It's basically a combination of two things. The first is a joke from Futurama, “You win again, gravity,” which is delivered when a spaceship plunges into the planet’s gravity well because it was flown by an incompetent captain. This joke shows the futility of fighting with the fundamental forces of nature. It has slight Don Quixote undertones. And then the other part is entropy, another fundamental force. The force that puts everything into the uniform disarray. We, humans (and the whole process that we call life), fight tirelessly against entropy. The jury is still out on whether we will succeed en masse. But for every single individual, entropy will take its toll nonetheless. Those might be disturbing thoughts so when they are wrapped in a joke, the hope is, they are less so.
What’s your worst habit at home?
I adapt to an incrementally worsening messy home with terrifying ease. It doesn’t mean I like it but the process of adaptation stops me from doing something about it for a long time. Surprisingly, our bed is always made.
What was a formative turning point in your life?
There’ve been a lot of them. The latest one is meeting my future wife and having a relationship that greatly enriched my life.
What is a current podcast that you’re listening to/book you’re reading that you are enjoying or ones that you connected with recently?
One podcast series that I'm listening to right now is “Things fell apart”. It's about culture wars in the 70s and the 80s, before the cultural war term was coined. It has a great production quality, and the writing is superb.
I describe a book as prose poetry (not a correct usage of the term) if its language is so delicate, rhythmic, and flowing that you might as well be reading a poem not prose. One of such books I’ve read recently was The Songs of Trees, by David Haskell. The book contains case studies of a few unique yet relatable tree species. It’s about biology, ecology, and culture.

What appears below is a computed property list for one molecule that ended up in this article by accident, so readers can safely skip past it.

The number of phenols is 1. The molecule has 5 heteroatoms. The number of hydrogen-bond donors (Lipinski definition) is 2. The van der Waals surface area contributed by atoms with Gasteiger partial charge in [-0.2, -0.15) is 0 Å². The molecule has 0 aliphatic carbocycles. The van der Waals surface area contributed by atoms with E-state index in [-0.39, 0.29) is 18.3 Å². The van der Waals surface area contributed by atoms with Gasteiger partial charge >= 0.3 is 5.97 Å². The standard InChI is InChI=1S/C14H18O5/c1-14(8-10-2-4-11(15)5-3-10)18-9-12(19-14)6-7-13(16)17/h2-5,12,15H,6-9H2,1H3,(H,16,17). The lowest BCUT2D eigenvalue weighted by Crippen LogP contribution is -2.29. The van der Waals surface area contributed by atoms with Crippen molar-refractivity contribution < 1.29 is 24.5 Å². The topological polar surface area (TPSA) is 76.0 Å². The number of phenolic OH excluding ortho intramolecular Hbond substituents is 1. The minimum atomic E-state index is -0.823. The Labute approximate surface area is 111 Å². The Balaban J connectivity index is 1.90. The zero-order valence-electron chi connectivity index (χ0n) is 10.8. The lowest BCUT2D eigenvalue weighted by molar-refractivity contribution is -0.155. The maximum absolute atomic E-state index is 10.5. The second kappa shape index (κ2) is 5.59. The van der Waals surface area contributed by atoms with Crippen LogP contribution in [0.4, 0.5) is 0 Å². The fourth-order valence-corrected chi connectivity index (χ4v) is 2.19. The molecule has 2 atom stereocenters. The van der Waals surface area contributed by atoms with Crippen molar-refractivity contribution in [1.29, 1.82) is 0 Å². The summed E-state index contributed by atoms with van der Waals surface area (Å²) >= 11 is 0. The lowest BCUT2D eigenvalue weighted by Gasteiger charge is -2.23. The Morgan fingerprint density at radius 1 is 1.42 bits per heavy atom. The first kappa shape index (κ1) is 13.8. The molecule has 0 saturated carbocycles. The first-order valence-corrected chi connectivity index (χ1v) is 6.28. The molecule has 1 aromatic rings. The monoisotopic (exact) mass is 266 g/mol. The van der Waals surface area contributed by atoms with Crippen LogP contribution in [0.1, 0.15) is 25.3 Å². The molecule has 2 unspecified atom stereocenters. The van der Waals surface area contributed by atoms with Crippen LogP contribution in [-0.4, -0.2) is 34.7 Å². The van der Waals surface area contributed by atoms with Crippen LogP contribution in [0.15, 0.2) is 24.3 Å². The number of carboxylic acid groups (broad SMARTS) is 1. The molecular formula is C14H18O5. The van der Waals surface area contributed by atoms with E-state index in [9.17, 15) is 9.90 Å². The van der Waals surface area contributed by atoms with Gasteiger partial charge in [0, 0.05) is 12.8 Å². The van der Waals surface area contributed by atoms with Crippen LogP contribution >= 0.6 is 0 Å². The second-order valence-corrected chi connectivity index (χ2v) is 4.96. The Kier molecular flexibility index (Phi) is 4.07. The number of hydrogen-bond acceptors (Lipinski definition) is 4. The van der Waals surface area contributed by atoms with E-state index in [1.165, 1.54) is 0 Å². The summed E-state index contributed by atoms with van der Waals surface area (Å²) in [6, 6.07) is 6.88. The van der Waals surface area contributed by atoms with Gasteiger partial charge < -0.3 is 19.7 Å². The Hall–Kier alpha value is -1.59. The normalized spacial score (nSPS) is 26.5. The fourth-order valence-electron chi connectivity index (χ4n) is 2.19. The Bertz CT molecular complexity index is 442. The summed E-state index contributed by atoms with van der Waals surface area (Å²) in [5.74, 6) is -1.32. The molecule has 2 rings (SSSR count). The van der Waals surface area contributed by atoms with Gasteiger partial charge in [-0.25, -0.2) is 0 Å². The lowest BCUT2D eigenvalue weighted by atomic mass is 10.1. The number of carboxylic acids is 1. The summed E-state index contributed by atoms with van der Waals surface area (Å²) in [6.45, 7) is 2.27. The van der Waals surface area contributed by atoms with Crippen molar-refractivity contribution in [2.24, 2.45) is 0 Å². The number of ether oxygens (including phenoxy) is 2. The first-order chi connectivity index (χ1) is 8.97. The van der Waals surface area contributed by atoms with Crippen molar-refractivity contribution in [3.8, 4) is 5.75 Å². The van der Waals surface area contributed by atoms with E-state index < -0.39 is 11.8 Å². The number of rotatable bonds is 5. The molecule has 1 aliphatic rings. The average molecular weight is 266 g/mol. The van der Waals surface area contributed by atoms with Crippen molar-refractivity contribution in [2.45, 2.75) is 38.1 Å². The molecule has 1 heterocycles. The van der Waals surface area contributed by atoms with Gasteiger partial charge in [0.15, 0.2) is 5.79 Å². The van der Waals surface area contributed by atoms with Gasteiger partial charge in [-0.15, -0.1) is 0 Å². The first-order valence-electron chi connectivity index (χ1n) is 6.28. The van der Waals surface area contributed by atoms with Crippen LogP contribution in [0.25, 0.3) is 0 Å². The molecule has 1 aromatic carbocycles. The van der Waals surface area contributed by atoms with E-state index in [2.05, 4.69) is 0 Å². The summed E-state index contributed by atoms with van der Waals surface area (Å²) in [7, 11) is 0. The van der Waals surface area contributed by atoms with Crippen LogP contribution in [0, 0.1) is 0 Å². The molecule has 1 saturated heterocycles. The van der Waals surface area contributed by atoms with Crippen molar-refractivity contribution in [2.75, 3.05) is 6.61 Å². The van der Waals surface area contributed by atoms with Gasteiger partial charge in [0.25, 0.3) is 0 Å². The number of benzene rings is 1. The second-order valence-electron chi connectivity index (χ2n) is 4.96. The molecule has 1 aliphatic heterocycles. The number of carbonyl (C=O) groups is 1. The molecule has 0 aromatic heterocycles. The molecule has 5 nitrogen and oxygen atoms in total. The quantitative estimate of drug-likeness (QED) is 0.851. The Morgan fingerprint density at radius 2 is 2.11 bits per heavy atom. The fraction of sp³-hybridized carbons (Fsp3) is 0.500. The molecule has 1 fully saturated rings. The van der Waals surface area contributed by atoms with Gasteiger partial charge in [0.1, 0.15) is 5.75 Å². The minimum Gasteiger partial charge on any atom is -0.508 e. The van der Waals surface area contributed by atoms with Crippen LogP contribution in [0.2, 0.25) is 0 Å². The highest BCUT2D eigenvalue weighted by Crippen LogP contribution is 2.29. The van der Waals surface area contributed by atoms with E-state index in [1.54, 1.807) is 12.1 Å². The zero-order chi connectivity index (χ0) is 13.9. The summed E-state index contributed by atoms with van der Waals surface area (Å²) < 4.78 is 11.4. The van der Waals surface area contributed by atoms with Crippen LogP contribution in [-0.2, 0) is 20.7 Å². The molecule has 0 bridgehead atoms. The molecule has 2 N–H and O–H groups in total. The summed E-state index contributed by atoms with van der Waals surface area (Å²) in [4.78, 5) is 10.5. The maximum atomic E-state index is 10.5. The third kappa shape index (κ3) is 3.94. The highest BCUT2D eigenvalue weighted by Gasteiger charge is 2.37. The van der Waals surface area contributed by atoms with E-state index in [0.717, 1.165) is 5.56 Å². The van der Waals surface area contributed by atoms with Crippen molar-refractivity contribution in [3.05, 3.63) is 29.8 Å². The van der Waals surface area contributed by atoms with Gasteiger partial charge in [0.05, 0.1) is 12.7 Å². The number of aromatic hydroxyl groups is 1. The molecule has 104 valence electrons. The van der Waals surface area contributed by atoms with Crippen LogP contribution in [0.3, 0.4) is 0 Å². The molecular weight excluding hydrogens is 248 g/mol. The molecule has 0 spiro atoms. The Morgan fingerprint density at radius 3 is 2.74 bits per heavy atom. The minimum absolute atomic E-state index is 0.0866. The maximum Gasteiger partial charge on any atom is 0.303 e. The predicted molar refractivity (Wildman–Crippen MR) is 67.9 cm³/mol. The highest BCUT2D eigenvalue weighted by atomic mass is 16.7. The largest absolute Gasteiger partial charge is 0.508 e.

Singing or dancing?
Beach or mountains?
Tattoos or piercings?
Xbox or PlayStation?
Weightlifting or cardio?
Hot tub or hot spring?
Sunrise or sunset?
Fiction or nonfiction?
Horror or comedy?
Linkin Park or Pendulum?
Linkin Park, but it’s close.
I thought I wanted to be an engineer for a Formula One team (kind of ridiculous in retrospect), so at the time I majored in mechanical engineering. Long story short, I was programming every night instead of doing my mechanical engineering homework, so I eventually decided to leave to find a job building software.
My background is mixed. I was an English major originally, and pivoted to environmental science and biology later in college. In graduate school, I got interested in quantitative / computational ecology and testing ecological theory using historical observational data, experiments, and computer simulations. I worked as an applied ecologist at Northern Arizona University for a couple of years, before co-founding a company called Conservation Science Partners in 2012. We had a tremendous amount of success over the last 10 years, but I was feeling ready for a change in focus.
As I was finishing my PhD, I did Insight Data Science and got hired at Airbnb where I hoped to use geospatial data to work on host growth or something. I was working on the host team as a Data Scientist and I realized that we didn't have any concept of the “context” of our listings… we knew a lot about the listing and its specific characteristics but we didn't really have a way to understand what was nearby. That matters because if you know what’s nearby you can market listings differently (which is sort of what Airbnb is (finally) doing w Categories), you can price more accurately, and you can drastically improve search. That became really compelling to me. I tried to work on an internal project there, but it didn't get a lot of support. So eventually, I decided to leave Airbnb and start Iggy to solve this challenge.